Burck Smith describes how accreditation is based primarily on a higher education institution’s inputs rather than its outcomes, and creates an “iron triangle” to maintain high prices, keep out new entrants, and resist change.
To be accredited, a college must meet a variety of criteria, but most of these deal with a college’s inputs rather than its outcomes [emphasis mine]. Furthermore, only providers of entire degree programs (rather than individual courses) can be accredited. And even though they are accredited by the same organizations, colleges have complete discretion over their “articulation” policies—the agreements that stipulate the credits that they will honor or deny when transferred from somewhere else. This inherent conflict of interest between the provision of courses and the certification of other’s courses is a powerful tool to keep competition out. Articulation agreements, like API’s for computer operating systems, are the standards that enable or deny integration. In short, by controlling the flow of funding, accreditation insures a number of things: All colleges look reasonably similar to each other, the college can’t easily be “disaggregated” into individual courses, and coursework provided by those outside of accreditation can’t easily be counted as credible.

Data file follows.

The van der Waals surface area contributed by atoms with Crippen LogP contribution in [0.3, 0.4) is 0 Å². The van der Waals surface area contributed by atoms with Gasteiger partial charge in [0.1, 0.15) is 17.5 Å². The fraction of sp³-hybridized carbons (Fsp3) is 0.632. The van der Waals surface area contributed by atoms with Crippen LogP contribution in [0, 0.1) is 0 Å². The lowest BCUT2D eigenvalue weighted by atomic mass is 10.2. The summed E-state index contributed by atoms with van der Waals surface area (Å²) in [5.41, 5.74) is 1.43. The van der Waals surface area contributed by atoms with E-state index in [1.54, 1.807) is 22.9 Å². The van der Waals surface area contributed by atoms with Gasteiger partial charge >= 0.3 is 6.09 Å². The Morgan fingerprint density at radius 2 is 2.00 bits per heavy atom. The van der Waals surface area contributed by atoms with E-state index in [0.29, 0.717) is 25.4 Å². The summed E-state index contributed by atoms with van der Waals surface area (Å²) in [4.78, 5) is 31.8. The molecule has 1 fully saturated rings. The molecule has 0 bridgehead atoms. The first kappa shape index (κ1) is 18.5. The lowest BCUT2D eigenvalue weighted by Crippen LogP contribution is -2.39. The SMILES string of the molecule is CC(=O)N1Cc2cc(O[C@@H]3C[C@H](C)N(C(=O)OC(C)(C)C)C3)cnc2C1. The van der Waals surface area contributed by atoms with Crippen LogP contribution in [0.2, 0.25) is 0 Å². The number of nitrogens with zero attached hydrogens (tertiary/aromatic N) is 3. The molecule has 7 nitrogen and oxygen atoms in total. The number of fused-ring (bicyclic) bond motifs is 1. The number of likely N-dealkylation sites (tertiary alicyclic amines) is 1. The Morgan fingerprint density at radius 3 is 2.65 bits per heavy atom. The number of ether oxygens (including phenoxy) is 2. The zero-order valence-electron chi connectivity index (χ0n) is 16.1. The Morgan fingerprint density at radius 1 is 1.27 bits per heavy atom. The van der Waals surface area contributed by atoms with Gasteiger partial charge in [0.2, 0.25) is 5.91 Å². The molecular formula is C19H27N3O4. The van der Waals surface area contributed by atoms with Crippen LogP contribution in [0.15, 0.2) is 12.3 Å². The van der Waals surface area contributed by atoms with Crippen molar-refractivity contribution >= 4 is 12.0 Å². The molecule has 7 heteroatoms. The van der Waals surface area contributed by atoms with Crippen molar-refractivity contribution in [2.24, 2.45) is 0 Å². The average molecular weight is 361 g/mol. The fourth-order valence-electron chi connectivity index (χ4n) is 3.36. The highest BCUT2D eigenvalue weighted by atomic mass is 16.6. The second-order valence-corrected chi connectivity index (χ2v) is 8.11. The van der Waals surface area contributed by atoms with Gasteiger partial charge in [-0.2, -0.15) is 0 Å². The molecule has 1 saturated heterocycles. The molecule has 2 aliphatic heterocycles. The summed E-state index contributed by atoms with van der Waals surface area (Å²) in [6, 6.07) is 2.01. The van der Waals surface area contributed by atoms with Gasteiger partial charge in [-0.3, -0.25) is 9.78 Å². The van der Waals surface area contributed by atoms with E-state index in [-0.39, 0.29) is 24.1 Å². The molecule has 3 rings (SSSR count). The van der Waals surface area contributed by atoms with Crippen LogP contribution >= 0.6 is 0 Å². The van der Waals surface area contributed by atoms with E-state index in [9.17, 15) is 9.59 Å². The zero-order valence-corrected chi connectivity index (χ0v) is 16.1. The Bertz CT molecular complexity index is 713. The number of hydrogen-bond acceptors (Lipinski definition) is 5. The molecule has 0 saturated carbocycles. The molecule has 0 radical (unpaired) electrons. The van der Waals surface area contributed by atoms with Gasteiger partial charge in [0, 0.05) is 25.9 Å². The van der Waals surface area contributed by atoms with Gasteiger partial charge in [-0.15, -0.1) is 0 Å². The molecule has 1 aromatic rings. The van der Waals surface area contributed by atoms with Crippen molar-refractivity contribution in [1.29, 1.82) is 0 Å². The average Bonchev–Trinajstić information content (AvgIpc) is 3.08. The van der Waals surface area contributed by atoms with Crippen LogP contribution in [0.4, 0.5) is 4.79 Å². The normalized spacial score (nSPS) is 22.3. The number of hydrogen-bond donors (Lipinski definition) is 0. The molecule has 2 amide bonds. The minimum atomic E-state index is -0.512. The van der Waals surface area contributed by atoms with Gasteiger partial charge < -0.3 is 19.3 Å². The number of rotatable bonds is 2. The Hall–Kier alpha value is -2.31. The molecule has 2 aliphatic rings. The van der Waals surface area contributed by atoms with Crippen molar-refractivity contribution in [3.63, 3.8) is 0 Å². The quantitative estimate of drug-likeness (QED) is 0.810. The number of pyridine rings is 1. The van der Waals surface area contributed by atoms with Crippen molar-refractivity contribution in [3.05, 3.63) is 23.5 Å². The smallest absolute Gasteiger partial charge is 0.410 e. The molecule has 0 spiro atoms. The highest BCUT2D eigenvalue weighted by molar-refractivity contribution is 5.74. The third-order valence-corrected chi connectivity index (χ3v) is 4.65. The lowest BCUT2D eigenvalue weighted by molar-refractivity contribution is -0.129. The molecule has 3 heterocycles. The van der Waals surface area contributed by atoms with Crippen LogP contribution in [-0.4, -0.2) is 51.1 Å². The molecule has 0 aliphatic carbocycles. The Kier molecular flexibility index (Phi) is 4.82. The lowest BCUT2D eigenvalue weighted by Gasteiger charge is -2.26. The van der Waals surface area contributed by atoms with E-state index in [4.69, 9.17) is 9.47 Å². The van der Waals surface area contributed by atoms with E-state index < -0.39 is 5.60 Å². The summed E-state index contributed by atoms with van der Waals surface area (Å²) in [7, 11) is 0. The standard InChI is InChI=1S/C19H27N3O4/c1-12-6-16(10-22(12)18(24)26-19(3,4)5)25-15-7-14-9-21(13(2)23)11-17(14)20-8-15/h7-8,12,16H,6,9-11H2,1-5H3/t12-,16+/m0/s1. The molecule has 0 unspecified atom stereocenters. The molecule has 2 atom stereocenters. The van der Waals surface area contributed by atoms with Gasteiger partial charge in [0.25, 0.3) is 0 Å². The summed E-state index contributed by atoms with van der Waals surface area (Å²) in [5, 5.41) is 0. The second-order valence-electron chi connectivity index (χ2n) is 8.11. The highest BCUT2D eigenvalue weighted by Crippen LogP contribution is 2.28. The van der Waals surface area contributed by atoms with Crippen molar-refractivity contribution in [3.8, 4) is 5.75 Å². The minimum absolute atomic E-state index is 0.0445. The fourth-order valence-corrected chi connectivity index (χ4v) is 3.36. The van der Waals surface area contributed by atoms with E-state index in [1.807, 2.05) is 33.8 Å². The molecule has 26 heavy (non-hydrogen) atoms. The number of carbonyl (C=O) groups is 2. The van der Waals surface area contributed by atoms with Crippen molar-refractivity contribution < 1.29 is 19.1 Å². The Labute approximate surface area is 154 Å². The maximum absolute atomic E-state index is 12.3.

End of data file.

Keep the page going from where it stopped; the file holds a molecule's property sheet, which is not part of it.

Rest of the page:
Lastly, to further tip the scales toward incumbent providers, accreditation bodies are funded by member colleges, and accreditation reviews are conducted by representatives from the colleges themselves. The “iron triangle” of input-focused accreditation, taxpayer subsidies tied to accreditation, and subjective course articulation ensures that almost all of the taxpayer funds set aside for higher education flows to providers that look the same. And by keeping innovations out, colleges can maintain their pricing structures [emphasis mine].
This explains why most online courses are priced the same or higher than face-to-face courses despite massive cost efficiencies. Such enormous profit margins available to the delivery of accredited online learning explains the quick growth of for-profit colleges, nonprofit colleges offering online degree programs in conjunction with private-sector providers who share in tuition revenue, and colleges running separate online divisions that subsidize face-to-face operations.
A more accurate characterization of today’s higher education is that individual colleges offer online learning as a “feature,” but use their regulatory clout as a group to resist disruption.
Source: Young, J.R., McCormick, T., Smith, B. (Eds.), 2012. Disrupting College: Lessons from iTunes, in: Rebooting the Academy: 12 Tech Innovators Who Are Transforming Campuses. The Chronicle of Higher Education, Washington D.C.
See also: Kaufmann Foundation report, College 2.0: An Entrepreneurial Approach to Reforming Higher Education and Burck Smith’s blog post similar to the quoted article.